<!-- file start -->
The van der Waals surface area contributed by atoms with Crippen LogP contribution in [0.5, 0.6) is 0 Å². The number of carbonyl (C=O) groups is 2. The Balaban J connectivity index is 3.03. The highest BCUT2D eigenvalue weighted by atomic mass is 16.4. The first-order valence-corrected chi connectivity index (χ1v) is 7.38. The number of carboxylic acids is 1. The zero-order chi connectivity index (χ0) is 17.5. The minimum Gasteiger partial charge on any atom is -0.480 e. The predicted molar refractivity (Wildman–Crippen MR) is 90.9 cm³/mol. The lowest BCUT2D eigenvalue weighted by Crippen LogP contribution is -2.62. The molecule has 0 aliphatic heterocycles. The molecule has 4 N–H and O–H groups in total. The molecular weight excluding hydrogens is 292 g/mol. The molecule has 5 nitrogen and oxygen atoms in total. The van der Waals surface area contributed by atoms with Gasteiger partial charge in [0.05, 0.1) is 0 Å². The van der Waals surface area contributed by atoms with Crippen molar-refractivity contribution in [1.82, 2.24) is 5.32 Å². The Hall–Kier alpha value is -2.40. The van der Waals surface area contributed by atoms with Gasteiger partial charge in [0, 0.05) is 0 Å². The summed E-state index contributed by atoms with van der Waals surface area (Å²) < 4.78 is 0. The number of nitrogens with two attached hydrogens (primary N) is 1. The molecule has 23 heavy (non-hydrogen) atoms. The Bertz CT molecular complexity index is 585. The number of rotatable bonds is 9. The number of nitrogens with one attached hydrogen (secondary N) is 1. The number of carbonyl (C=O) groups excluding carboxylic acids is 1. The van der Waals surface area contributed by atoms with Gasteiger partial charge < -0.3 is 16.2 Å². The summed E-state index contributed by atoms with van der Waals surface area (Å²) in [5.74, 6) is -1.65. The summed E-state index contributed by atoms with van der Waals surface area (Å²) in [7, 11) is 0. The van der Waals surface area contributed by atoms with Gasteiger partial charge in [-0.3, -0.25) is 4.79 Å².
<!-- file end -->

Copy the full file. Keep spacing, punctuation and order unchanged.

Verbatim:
The van der Waals surface area contributed by atoms with Crippen LogP contribution in [0.5, 0.6) is 0 Å². The number of carbonyl (C=O) groups is 2. The Balaban J connectivity index is 3.03. The highest BCUT2D eigenvalue weighted by atomic mass is 16.4. The first-order valence-corrected chi connectivity index (χ1v) is 7.38. The number of carboxylic acids is 1. The zero-order chi connectivity index (χ0) is 17.5. The minimum Gasteiger partial charge on any atom is -0.480 e. The predicted molar refractivity (Wildman–Crippen MR) is 90.9 cm³/mol. The lowest BCUT2D eigenvalue weighted by Crippen LogP contribution is -2.62. The molecule has 0 aliphatic heterocycles. The molecule has 4 N–H and O–H groups in total. The molecular weight excluding hydrogens is 292 g/mol. The molecule has 5 nitrogen and oxygen atoms in total. The van der Waals surface area contributed by atoms with Gasteiger partial charge in [0.05, 0.1) is 0 Å². The van der Waals surface area contributed by atoms with Crippen molar-refractivity contribution in [1.82, 2.24) is 5.32 Å². The Hall–Kier alpha value is -2.40. The van der Waals surface area contributed by atoms with Gasteiger partial charge in [0, 0.05) is 0 Å². The summed E-state index contributed by atoms with van der Waals surface area (Å²) < 4.78 is 0. The number of nitrogens with two attached hydrogens (primary N) is 1. The molecule has 23 heavy (non-hydrogen) atoms. The Bertz CT molecular complexity index is 585. The number of rotatable bonds is 9. The number of nitrogens with one attached hydrogen (secondary N) is 1. The number of carbonyl (C=O) groups excluding carboxylic acids is 1. The van der Waals surface area contributed by atoms with Gasteiger partial charge < -0.3 is 16.2 Å². The summed E-state index contributed by atoms with van der Waals surface area (Å²) in [5.74, 6) is -1.65. The summed E-state index contributed by atoms with van der Waals surface area (Å²) in [7, 11) is 0. The van der Waals surface area contributed by atoms with Gasteiger partial charge in [-0.3, -0.25) is 4.79 Å².